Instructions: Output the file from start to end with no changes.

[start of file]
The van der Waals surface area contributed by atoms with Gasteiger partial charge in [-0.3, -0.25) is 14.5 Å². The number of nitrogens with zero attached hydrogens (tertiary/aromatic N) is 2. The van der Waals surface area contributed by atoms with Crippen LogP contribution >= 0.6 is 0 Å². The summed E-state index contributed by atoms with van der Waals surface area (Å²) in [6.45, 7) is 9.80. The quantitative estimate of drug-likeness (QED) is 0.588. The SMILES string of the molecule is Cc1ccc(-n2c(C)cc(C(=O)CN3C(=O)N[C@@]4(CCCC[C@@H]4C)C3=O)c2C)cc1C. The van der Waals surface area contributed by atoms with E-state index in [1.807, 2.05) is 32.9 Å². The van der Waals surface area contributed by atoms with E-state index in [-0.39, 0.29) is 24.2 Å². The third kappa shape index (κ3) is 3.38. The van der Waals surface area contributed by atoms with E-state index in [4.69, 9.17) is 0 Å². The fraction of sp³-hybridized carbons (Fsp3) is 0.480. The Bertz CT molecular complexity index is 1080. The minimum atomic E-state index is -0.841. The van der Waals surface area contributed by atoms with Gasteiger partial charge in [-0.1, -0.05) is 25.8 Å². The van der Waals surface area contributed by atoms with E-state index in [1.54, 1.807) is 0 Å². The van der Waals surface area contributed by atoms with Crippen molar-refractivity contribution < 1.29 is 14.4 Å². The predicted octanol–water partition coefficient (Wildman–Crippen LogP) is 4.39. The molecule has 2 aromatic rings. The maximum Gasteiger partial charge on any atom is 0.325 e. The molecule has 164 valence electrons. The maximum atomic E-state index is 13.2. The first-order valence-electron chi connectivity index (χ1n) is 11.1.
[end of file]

The van der Waals surface area contributed by atoms with Gasteiger partial charge in [-0.3, -0.25) is 14.5 Å². The number of nitrogens with zero attached hydrogens (tertiary/aromatic N) is 2. The van der Waals surface area contributed by atoms with Crippen LogP contribution >= 0.6 is 0 Å². The summed E-state index contributed by atoms with van der Waals surface area (Å²) in [6.45, 7) is 9.80. The quantitative estimate of drug-likeness (QED) is 0.588. The SMILES string of the molecule is Cc1ccc(-n2c(C)cc(C(=O)CN3C(=O)N[C@@]4(CCCC[C@@H]4C)C3=O)c2C)cc1C. The van der Waals surface area contributed by atoms with E-state index in [1.807, 2.05) is 32.9 Å². The van der Waals surface area contributed by atoms with E-state index in [-0.39, 0.29) is 24.2 Å². The third kappa shape index (κ3) is 3.38. The van der Waals surface area contributed by atoms with E-state index in [4.69, 9.17) is 0 Å². The fraction of sp³-hybridized carbons (Fsp3) is 0.480. The Bertz CT molecular complexity index is 1080. The minimum atomic E-state index is -0.841. The van der Waals surface area contributed by atoms with Gasteiger partial charge in [-0.1, -0.05) is 25.8 Å². The van der Waals surface area contributed by atoms with E-state index in [1.54, 1.807) is 0 Å². The van der Waals surface area contributed by atoms with Crippen molar-refractivity contribution < 1.29 is 14.4 Å². The predicted octanol–water partition coefficient (Wildman–Crippen LogP) is 4.39. The molecule has 2 aromatic rings. The maximum Gasteiger partial charge on any atom is 0.325 e. The molecule has 164 valence electrons. The maximum atomic E-state index is 13.2. The first-order valence-electron chi connectivity index (χ1n) is 11.1.